Confidence Builds Up At Ultra
Ultra stock is flat over the last 12 months, and has been looking for direction since the end of 2010 — but is the tide turning?
Not only has Ultra recorded a strong performance since 9 April (+11%) but its latest acquisition, announced on Monday, reinforces the view that this A&D firm could be on the right path of value creation.
It’s spending $265m in cash to bulk up its electronic warfare offering by acquiring the electronic products business of US-based Kratos: deal-making has been core to its strategy ever since inception, and is unlikely to play a minor role in its capital allocation strategy in the next few quarters.
Ultra has a solid balance sheet, and it loos like its stock offers upside based on fundamentals and trading multiples, although Ultra may appear to be more of a dividend play (forward yield 2.4%) than a growth play at present.
Xtract Is On A Roll
Xtract has been on its way up for a few weeks now, so the obvious question is whether it’s all gold that glitters for this miner!
I remain moderately bullish on this casino stock, which is up 5% today, and has recorded a +37% performance since mid-May, when it emerged that it had found a significant “concentration of gold on the intersection of two major geological structures at the Salvadori prospect at the Chepica Gold and Copper Mine in Chile.“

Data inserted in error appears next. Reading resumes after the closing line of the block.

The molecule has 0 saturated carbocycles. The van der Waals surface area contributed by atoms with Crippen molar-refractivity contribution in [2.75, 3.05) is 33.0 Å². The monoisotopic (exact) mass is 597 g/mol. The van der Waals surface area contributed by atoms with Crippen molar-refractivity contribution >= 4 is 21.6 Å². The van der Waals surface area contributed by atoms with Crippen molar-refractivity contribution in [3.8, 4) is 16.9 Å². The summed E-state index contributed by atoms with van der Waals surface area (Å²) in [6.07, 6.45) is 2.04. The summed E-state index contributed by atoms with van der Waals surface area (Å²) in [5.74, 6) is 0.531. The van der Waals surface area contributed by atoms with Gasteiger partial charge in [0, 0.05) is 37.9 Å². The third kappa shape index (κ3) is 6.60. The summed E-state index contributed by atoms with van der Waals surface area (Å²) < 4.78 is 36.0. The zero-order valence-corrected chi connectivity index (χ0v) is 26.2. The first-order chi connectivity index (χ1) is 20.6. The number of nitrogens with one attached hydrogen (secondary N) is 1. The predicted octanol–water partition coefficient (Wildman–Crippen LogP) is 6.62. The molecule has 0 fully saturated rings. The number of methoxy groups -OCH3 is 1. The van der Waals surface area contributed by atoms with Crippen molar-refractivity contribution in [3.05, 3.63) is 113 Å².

It announced today the main characteristics of the ore zone (“approximately 8,000oz of gold is available,” it said), which made for an encouraging reading.
As I pointed out in mid-May, its rally may well continue (the stock is up 227% this year), and that could be backed by willing shareholders and new discoveries. It remains a risky bet, of course, but one that my be worth taking at 0.45p a share as part of a diversified portfolio.
Circle Oil: Short-Term Pain For Long-Term Gain?
Circle Oil was hammered on Monday: I didn’t expect that, but it was never meant to be an easy ride for its shareholders, as I recently pointed out.
Still, there are reasons to be optimistic, and its awful trading update on Monday may not be such bad news after all.
Impairment and write-offs of assets in Egypt and Oman were to blame for its annual pre-tax losses. Falling oil prices were behind these non-cash losses, but as Circle Oil cleans up its balance sheet, the biggest risk remains its commitment to capital expenditures.
The oil industry backdrop “combined with the cost overruns on both the Mahdia Block and on Block 49 in Oman, have resulted in Circle undertaking a thorough review of its cost base and capital expenditure commitments,” the group said yesterday, adding that “in the current cash constrained environment, the board will continue to evaluate its commitments in Tunisia.”
Its new boss, Mitchell Robert Flegg — whose appointment was announced on Friday — has lots of work to do, not least because at the end of the year available cash totalled $34.5m (2013: $26.1m), while net debt stood at $38.69m.
At the end of May, net debt had increased to $59.1m, which implies a manageable forward net leverage above 2x.